• anaesthesia;
  • dogs;
  • romifidine;
  • tiletamine;
  • zolazepam



To evaluate clinical effects of romifidine and low doses of tiletamine-zolazepam (TZ) in dogs.

Study design

Randomized “blinded” cross-over study.


Six healthy beagle dogs (two males, four females).


In separate preliminary experiments dogs received intravenous (IV) tiletamine-zolazepam (TZ) at 1 and 2 mg kg−1. For the main trial, dogs received romifidine (R) followed 5 minutes later by IV at six dose regimens: R40TZ1, R60TZ1, R80TZ1 (Romifidine at 40, 60, 80 μg kg−1 and TZ at 1 mg kg−1), R40TZ2, R60TZ2 and R80TZ2 (Romifidine at 40, 60, 80 μg kg−1 and TZ at 2 mg kg−1). Dogs underwent endotracheal intubation, but breathed room air. Cardiorespiratory variables were measured and arterial blood analyzed. Quality of sedation, duration of anaesthesia and time to recovery (TR) were recorded. Data were analysed by anova or Friedman test as relevant.


Endotracheal intubation was possible with all romifidine/TZ combinations but not with TZ alone. Mean times (minutes) from TZ injection to return of pedal reflex were 1–3 minutes for TZ alone, and 9–17 minutes for romifidine combinations. In the main trial (romifidine combinations) mean time (minutes) to standing increased with increasing dosage (R40TZ1 13; R80TZ2 32). Five minutes after TZ administration, when compared with baseline arterial blood pressures and arterial carbon dioxide had increased, and respiratory rate, pH and arterial oxygen tensions decreased, these changes becoming statistically significant with the higher dose rates. One dog in R60TZ2 and three dogs in R80TZ2 became hypoxaemic.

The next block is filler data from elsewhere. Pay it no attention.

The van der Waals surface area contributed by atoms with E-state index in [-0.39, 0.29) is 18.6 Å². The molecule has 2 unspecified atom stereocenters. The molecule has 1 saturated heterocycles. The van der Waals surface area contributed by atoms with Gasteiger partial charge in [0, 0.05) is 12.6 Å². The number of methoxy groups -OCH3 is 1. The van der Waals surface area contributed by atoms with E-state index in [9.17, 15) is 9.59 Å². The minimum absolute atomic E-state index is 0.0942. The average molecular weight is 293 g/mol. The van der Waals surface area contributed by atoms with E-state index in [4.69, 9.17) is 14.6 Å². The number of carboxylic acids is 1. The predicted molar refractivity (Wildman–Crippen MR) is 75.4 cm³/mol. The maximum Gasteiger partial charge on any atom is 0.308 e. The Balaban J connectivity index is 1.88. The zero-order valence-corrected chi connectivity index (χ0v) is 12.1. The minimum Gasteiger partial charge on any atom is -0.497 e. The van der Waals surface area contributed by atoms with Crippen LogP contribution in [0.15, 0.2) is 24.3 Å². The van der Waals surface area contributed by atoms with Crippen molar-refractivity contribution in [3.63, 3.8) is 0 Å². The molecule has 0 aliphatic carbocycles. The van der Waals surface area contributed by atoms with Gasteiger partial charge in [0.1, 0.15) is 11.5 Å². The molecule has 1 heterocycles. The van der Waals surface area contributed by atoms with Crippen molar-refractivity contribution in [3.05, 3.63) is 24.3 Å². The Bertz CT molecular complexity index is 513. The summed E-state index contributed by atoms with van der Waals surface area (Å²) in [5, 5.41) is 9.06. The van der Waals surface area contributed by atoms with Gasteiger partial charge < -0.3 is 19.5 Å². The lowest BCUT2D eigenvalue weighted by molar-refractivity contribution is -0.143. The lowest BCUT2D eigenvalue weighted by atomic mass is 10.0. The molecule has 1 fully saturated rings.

Conclusions and clinical relevance

Romifidine improves the quality and lengthens the duration of anaesthesia induced by TZ. The combination provides a suitable protocol for induction of or short-term anaesthesia in healthy dogs. However, the higher doses cause cardiovascular stimulation and respiratory depression, and precautions should be taken accordingly.